Last Days of Pompeii (1913)
This probably wasn’t the “first disaster film” – I haven’t researched it, but I recall several 1890’s movies about the sinking of the battleship Maine that might deserve that title. However, it was an early example of a feature film in which a disaster plays a major role in the plot. Unlike a more modern disaster movie, you don’t get the disaster as means of heightening the tension early in the film, but rather in the form of a Deus ex Machina that resolves all the problems at the end. It also presages “Cabiria” somewhat, being an Italian feature-length movie, set in ancient times, which tries to show an epic sweep of life and death, victory and defeat, comedy and tragedy. It isn’t quite as successful, being mostly stuck in a simple love triangle (or quadrangle) involving the myopic but heroic Glaucus, his lady Jone, his blind slave Nidia, and an Egpytian Priest named Arbace. Arbace covets Jone, and Nidia secretly loves Glaucus, but ultimately sacrifices himself for his happiness. The movie is based on a novel, which has been remade many times, probably with more impressive special effects, though for the limitations of a hundred years ago, I thought the red-tinted destruction scenes at the end did a good job of conveying pandemonium.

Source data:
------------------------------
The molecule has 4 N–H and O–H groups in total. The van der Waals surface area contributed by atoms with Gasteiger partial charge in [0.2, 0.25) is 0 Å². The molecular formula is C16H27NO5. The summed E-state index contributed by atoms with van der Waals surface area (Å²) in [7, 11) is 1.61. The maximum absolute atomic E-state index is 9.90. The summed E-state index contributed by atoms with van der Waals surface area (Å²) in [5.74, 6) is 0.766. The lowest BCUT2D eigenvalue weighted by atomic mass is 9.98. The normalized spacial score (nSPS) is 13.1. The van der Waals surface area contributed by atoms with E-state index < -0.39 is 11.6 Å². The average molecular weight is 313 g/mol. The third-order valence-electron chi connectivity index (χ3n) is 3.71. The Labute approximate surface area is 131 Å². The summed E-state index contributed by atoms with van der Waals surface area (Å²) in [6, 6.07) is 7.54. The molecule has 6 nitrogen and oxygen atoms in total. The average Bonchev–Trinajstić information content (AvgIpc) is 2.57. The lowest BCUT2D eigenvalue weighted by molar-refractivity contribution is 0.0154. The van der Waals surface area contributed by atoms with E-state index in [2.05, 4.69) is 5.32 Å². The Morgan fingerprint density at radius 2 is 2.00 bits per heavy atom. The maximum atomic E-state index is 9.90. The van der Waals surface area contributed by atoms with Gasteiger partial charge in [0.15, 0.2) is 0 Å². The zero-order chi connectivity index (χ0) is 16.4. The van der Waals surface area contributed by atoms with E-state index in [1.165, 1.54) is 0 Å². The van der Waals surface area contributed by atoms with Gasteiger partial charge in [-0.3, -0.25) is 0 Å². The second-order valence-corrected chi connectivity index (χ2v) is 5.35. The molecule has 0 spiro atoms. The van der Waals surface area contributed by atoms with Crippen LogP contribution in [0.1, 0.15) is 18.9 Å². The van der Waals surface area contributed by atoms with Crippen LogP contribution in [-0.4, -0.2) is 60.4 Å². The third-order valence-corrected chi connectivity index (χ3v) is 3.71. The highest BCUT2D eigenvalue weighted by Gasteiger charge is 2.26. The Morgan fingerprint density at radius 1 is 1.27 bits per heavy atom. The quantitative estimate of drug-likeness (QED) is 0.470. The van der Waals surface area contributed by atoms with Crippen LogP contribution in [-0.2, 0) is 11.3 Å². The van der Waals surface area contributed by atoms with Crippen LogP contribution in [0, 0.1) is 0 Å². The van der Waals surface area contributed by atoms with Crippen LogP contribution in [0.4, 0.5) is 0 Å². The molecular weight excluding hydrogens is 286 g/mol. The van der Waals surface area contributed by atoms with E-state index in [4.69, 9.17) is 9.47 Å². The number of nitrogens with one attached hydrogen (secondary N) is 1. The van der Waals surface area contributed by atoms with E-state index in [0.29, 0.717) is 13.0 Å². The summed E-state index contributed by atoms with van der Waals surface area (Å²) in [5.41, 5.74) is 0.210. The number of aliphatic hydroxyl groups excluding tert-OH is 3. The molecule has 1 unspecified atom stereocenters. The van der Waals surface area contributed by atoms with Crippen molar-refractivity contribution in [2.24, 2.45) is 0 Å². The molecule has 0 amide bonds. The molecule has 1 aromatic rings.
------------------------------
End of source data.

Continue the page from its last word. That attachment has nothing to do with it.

Run Time: 1 hr, 27 Min.
You can watch it for free: here.